Two appointments to the city’s Market Authority leave one more vacancy to be filled on the authorities, boards, commissions and committees that oversee various municipal functions.
The remaining vacancy is a five-year term on the Meadville Area Water Authority, one of two such agencies that can have a direct effect on all residents’ wallets since, like the sewer authority, it sets rates each year. Two alternate members of the city’s Zoning Hearing Board are also being sought.
Wednesday marked the final water authority meeting for former Meadville Police Department Chief Hal Tubbs, who served two terms on the board.
Board chair Tim Groves thanked Tubbs for his work.
“We certainly appreciate your service,” Groves said as the meeting ended. “We’ve done a lot of great projects over the past 10 years.”
Groves noted two projects in particular that are expected to remain in service for 75 years or more: the $2.7 million clearwell and the $6 million Highland Avenue water tanks that were both completed in 2015. The clearwell, which stores water for disinfection prior to distribution, increased storage capacity by 250 percent over its predecessor, which had been constructed in 1928. The 4.5 million gallon capacity of the tanks was nearly twice that of the reservoir they replaced, which dated to 1887.
MAWA also implemented water fluoridation during Tubbs’ tenure on the board. The 3-2 vote in favor of the move in 2017 was easily the organization’s most controversial move in recent years, with vocal public opposition and support evident at a series of community meetings. Tubbs voted against fluoridation.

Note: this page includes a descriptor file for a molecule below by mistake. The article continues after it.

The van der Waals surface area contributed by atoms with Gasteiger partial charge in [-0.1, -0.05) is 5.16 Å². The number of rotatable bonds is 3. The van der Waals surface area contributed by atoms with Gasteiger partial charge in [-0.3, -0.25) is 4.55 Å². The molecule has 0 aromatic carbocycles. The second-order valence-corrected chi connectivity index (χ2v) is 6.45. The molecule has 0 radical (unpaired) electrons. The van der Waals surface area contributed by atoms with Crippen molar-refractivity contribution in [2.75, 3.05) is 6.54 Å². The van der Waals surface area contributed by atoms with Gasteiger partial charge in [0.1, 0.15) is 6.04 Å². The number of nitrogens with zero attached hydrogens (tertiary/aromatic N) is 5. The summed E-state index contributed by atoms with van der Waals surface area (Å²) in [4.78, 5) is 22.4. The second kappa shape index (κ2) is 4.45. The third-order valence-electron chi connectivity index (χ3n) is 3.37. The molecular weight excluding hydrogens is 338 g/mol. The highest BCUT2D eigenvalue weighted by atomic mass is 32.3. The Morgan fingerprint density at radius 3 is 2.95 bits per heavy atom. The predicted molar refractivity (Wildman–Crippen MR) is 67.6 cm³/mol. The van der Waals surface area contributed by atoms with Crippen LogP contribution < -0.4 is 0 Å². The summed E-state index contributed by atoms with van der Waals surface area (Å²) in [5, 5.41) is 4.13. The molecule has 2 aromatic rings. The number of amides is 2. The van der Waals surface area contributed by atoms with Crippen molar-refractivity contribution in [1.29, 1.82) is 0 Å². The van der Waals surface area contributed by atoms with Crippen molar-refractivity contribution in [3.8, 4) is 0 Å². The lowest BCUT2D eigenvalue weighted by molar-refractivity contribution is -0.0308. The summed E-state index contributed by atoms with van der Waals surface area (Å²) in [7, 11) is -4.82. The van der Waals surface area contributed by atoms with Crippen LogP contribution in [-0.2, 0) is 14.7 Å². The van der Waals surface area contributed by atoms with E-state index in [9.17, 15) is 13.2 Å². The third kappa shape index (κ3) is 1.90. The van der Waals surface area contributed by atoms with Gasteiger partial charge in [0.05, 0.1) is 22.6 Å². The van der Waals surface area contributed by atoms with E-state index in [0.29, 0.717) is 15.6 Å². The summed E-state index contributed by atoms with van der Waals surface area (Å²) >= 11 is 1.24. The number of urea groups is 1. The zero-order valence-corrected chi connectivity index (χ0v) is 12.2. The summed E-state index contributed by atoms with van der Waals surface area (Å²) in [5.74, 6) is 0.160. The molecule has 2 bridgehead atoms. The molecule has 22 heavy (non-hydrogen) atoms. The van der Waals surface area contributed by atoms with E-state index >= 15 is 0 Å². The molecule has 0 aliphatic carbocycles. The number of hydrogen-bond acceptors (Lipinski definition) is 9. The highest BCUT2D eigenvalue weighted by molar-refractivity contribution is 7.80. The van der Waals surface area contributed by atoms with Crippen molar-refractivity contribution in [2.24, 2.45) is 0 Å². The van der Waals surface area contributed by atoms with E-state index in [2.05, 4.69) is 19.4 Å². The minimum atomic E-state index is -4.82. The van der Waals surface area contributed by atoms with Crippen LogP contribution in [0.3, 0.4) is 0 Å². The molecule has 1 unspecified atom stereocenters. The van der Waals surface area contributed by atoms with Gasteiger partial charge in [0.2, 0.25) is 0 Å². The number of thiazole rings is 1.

Applications to replace Tubbs were due Dec. 22 and three were received, according to Deputy City Clerk Katie Wickert.
A committee that includes Mayor LeRoy Stearns, Councilman Sean Donahue and a water authority board member will interview the applicants and recommend a selection to City Council, which appoints the volunteer members who staff 15 municipal authorities, board and commissions.
No timeline for interviews and appointment had yet been established, according to City Manager Andy Walker.
Council voted unanimously on Wednesday to appoint Seth Ernst and Jennifer Foreman to the seven-member Market Authority, which oversees the Market House. Terms on the authority run five years; Ernst takes over a term that runs through 2024 while Foreman begins one that runs through 2025.
Ernst and Foreman were among seven people who applied to serve on the board. Four of the applicants were interviewed last month.
“Everyone was great,” said Councilwoman Autumn Vogel, who served on the committee that considered applicants. “We had really compelling applicants and hopefully a lot of those other people will want to serve the city in other ways too.”
Mike Crowley can be reached at 724-6370 or by email at email@example.com.